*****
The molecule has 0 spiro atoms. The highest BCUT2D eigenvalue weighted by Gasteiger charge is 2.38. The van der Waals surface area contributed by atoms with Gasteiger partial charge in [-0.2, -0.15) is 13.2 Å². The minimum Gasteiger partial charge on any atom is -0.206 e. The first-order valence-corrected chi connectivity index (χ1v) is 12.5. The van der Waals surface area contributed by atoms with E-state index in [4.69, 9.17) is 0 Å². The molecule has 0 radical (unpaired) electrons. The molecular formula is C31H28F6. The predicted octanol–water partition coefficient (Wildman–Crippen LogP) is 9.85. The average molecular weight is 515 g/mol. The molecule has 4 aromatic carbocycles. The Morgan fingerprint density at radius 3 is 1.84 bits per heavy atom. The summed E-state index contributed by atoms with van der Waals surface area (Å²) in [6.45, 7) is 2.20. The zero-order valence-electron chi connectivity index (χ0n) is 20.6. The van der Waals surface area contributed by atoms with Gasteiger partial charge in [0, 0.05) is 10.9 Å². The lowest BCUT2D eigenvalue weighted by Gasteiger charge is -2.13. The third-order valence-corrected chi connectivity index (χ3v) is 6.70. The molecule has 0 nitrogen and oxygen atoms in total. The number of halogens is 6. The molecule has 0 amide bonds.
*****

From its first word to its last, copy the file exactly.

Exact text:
The molecule has 0 spiro atoms. The highest BCUT2D eigenvalue weighted by Gasteiger charge is 2.38. The van der Waals surface area contributed by atoms with Gasteiger partial charge in [-0.2, -0.15) is 13.2 Å². The minimum Gasteiger partial charge on any atom is -0.206 e. The first-order valence-corrected chi connectivity index (χ1v) is 12.5. The van der Waals surface area contributed by atoms with E-state index in [4.69, 9.17) is 0 Å². The molecule has 0 radical (unpaired) electrons. The molecular formula is C31H28F6. The predicted octanol–water partition coefficient (Wildman–Crippen LogP) is 9.85. The average molecular weight is 515 g/mol. The molecule has 4 aromatic carbocycles. The Morgan fingerprint density at radius 3 is 1.84 bits per heavy atom. The summed E-state index contributed by atoms with van der Waals surface area (Å²) in [6.45, 7) is 2.20. The zero-order valence-electron chi connectivity index (χ0n) is 20.6. The van der Waals surface area contributed by atoms with Gasteiger partial charge in [0, 0.05) is 10.9 Å². The lowest BCUT2D eigenvalue weighted by Gasteiger charge is -2.13. The third-order valence-corrected chi connectivity index (χ3v) is 6.70. The molecule has 0 nitrogen and oxygen atoms in total. The number of halogens is 6. The molecule has 0 amide bonds.